Sequels like Finding Dory are always a hard thing, especially if the original film is as popular and beloved as Finding Nemo. So many things can go wrong. The story may not be as entertaining or interesting. Fortunately, those were not a problem for this film.
After having a series of flashbacks, Dory enlists Marlin and Nemo to help her find her parents. Along the way, they are separated. The rest of the movie is spent with Dory trying to find her parents and the clown fish, and Nemo and his dad trying to find Dory. The story is not at all the same as in the first film, however.
Finding Dory deals with some sensitive topics: children getting lost, trying to find missing parents, and whether the parents want to find the child. These issues may cause concern for some children. On the other hand, they offer a great opportunity to discuss such issues with a child (or children) because most children will go through such questions in their minds even if they haven’t been adopted, or ever gotten lost. The film deals with them head on and handles them very well.
The animation has certainly improved in the 13 years since Finding Nemo. The details are more realistic, and the animation is generally more fluid. Everything just feels real (outside of the exaggerated features to make the characters more lovable or funny). And Dory makes a fantastic main character this time around. She is interesting (even more so than originally) and I found myself rooting for her every step of the way.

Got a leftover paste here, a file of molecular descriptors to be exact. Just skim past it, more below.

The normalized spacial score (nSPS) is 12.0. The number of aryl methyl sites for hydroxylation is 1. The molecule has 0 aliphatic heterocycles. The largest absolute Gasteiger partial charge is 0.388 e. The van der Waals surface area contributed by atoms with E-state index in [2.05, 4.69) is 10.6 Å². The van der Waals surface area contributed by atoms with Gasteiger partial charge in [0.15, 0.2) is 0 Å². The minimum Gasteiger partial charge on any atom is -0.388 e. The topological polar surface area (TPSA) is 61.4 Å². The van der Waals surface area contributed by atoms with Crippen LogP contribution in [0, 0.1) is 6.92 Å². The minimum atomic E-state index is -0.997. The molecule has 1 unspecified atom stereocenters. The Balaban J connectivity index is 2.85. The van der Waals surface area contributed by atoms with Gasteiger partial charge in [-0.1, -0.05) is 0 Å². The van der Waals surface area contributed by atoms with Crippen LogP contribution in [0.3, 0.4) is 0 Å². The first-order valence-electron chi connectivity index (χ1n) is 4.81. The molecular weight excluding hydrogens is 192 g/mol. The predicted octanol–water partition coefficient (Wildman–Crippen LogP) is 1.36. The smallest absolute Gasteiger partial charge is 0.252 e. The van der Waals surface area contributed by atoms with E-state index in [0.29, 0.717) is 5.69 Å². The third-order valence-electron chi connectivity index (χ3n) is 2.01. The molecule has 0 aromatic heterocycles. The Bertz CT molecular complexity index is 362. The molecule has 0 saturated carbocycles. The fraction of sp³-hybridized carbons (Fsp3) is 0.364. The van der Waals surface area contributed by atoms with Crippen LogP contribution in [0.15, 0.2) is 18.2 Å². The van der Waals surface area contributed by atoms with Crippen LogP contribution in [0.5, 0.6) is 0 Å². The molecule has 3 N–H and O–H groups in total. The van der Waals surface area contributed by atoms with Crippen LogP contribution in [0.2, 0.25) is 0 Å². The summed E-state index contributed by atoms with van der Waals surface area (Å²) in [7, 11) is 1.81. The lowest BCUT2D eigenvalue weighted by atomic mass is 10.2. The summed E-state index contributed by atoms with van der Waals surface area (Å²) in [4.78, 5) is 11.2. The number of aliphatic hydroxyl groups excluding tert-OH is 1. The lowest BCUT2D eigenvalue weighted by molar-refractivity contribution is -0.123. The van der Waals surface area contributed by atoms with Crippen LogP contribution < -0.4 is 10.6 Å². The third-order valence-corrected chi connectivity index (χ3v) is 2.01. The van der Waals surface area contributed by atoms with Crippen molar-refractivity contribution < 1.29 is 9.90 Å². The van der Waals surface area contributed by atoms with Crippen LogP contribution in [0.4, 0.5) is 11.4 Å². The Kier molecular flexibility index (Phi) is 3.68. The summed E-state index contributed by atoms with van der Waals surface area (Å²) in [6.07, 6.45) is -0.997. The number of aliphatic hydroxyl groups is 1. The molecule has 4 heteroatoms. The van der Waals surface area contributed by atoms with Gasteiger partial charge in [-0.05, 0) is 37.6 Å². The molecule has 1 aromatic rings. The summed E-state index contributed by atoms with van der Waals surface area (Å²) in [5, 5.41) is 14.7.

And Hank. Hank was just wonderful.
I loved Finding Dory. I had a few really minor quibbles here and there, but they barely even registered when compared to how much I enjoyed all the characters and the story. Kids will love it. Adults will love it. There’s truly something for everyone. Go see it in theaters before it’s gone!
Release Date: June 17, 2016 (USA)
MPAA Rating: PG
Nudity: 0 (though all the fish are naked)
Violence: 1 (some scary moments)